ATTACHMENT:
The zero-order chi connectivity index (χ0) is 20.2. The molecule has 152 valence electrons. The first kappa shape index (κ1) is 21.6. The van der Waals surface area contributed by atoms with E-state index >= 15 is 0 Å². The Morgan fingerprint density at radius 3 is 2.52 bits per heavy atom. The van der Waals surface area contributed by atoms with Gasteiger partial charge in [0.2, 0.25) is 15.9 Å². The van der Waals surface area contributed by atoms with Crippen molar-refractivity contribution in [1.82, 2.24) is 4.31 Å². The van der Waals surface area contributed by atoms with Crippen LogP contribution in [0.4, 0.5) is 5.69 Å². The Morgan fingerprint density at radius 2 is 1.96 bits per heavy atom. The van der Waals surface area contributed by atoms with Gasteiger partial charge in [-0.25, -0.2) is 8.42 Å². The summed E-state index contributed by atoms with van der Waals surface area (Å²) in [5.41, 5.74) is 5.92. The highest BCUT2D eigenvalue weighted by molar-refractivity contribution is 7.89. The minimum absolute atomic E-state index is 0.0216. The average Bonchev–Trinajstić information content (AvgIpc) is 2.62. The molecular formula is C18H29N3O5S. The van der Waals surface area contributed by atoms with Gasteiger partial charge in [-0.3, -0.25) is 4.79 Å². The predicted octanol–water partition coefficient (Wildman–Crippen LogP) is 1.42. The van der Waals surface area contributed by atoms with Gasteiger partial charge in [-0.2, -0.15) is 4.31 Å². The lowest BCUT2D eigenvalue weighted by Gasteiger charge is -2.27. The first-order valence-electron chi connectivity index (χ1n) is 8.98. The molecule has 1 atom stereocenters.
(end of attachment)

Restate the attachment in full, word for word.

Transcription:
The zero-order chi connectivity index (χ0) is 20.2. The molecule has 152 valence electrons. The first kappa shape index (κ1) is 21.6. The van der Waals surface area contributed by atoms with E-state index >= 15 is 0 Å². The Morgan fingerprint density at radius 3 is 2.52 bits per heavy atom. The van der Waals surface area contributed by atoms with Gasteiger partial charge in [0.2, 0.25) is 15.9 Å². The van der Waals surface area contributed by atoms with Crippen molar-refractivity contribution in [1.82, 2.24) is 4.31 Å². The van der Waals surface area contributed by atoms with Crippen LogP contribution in [0.4, 0.5) is 5.69 Å². The Morgan fingerprint density at radius 2 is 1.96 bits per heavy atom. The van der Waals surface area contributed by atoms with Gasteiger partial charge in [-0.25, -0.2) is 8.42 Å². The summed E-state index contributed by atoms with van der Waals surface area (Å²) in [5.41, 5.74) is 5.92. The highest BCUT2D eigenvalue weighted by molar-refractivity contribution is 7.89. The minimum absolute atomic E-state index is 0.0216. The average Bonchev–Trinajstić information content (AvgIpc) is 2.62. The molecular formula is C18H29N3O5S. The van der Waals surface area contributed by atoms with Gasteiger partial charge in [-0.3, -0.25) is 4.79 Å². The predicted octanol–water partition coefficient (Wildman–Crippen LogP) is 1.42. The van der Waals surface area contributed by atoms with Gasteiger partial charge in [-0.2, -0.15) is 4.31 Å². The lowest BCUT2D eigenvalue weighted by Gasteiger charge is -2.27. The first-order valence-electron chi connectivity index (χ1n) is 8.98. The molecule has 1 atom stereocenters.